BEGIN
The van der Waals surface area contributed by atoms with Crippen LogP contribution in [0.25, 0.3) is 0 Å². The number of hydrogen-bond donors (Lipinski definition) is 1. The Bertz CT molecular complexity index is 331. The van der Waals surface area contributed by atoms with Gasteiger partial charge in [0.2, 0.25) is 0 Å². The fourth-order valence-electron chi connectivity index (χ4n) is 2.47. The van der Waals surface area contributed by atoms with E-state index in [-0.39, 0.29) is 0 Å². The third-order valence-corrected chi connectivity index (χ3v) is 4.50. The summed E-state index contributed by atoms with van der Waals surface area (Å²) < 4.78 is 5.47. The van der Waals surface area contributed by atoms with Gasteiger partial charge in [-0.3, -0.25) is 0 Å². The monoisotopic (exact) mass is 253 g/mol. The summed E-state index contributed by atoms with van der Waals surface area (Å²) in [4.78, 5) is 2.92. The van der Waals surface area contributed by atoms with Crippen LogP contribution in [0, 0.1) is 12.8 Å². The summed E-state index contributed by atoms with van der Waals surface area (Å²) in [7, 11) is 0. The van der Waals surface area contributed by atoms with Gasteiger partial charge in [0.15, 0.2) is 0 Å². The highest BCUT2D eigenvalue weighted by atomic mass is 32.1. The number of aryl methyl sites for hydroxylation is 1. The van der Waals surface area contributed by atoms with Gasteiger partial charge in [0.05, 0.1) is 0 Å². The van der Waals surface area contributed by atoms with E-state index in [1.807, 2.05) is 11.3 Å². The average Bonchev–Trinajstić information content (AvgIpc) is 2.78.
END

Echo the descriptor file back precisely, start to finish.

The van der Waals surface area contributed by atoms with Crippen LogP contribution in [0.25, 0.3) is 0 Å². The number of hydrogen-bond donors (Lipinski definition) is 1. The Bertz CT molecular complexity index is 331. The van der Waals surface area contributed by atoms with Gasteiger partial charge in [0.2, 0.25) is 0 Å². The fourth-order valence-electron chi connectivity index (χ4n) is 2.47. The van der Waals surface area contributed by atoms with E-state index in [-0.39, 0.29) is 0 Å². The third-order valence-corrected chi connectivity index (χ3v) is 4.50. The summed E-state index contributed by atoms with van der Waals surface area (Å²) < 4.78 is 5.47. The van der Waals surface area contributed by atoms with Gasteiger partial charge in [-0.3, -0.25) is 0 Å². The monoisotopic (exact) mass is 253 g/mol. The summed E-state index contributed by atoms with van der Waals surface area (Å²) in [4.78, 5) is 2.92. The van der Waals surface area contributed by atoms with Crippen LogP contribution in [0, 0.1) is 12.8 Å². The summed E-state index contributed by atoms with van der Waals surface area (Å²) in [7, 11) is 0. The van der Waals surface area contributed by atoms with Gasteiger partial charge in [0.15, 0.2) is 0 Å². The highest BCUT2D eigenvalue weighted by atomic mass is 32.1. The number of aryl methyl sites for hydroxylation is 1. The van der Waals surface area contributed by atoms with Gasteiger partial charge in [0.05, 0.1) is 0 Å². The van der Waals surface area contributed by atoms with E-state index in [1.807, 2.05) is 11.3 Å². The average Bonchev–Trinajstić information content (AvgIpc) is 2.78.